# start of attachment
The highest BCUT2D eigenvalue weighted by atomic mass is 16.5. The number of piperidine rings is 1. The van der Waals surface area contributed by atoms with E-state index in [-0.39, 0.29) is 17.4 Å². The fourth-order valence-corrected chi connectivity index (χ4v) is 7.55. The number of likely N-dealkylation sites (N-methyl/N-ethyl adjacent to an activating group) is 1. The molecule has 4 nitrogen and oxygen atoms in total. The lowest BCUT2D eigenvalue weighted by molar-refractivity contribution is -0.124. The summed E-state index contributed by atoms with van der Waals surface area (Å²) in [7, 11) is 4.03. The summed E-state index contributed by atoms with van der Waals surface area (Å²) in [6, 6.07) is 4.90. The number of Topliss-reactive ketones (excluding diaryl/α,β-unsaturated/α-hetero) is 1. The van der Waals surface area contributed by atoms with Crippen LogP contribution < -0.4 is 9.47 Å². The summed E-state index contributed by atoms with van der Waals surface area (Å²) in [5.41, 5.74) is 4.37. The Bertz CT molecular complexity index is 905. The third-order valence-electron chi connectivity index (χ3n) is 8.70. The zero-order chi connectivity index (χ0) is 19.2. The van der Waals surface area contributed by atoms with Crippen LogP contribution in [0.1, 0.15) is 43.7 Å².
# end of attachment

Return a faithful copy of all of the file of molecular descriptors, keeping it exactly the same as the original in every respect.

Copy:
The highest BCUT2D eigenvalue weighted by atomic mass is 16.5. The number of piperidine rings is 1. The van der Waals surface area contributed by atoms with E-state index in [-0.39, 0.29) is 17.4 Å². The fourth-order valence-corrected chi connectivity index (χ4v) is 7.55. The number of likely N-dealkylation sites (N-methyl/N-ethyl adjacent to an activating group) is 1. The molecule has 4 nitrogen and oxygen atoms in total. The lowest BCUT2D eigenvalue weighted by molar-refractivity contribution is -0.124. The summed E-state index contributed by atoms with van der Waals surface area (Å²) in [7, 11) is 4.03. The summed E-state index contributed by atoms with van der Waals surface area (Å²) in [6, 6.07) is 4.90. The number of Topliss-reactive ketones (excluding diaryl/α,β-unsaturated/α-hetero) is 1. The van der Waals surface area contributed by atoms with Crippen LogP contribution < -0.4 is 9.47 Å². The summed E-state index contributed by atoms with van der Waals surface area (Å²) in [5.41, 5.74) is 4.37. The Bertz CT molecular complexity index is 905. The third-order valence-electron chi connectivity index (χ3n) is 8.70. The zero-order chi connectivity index (χ0) is 19.2. The van der Waals surface area contributed by atoms with Crippen LogP contribution in [0.1, 0.15) is 43.7 Å².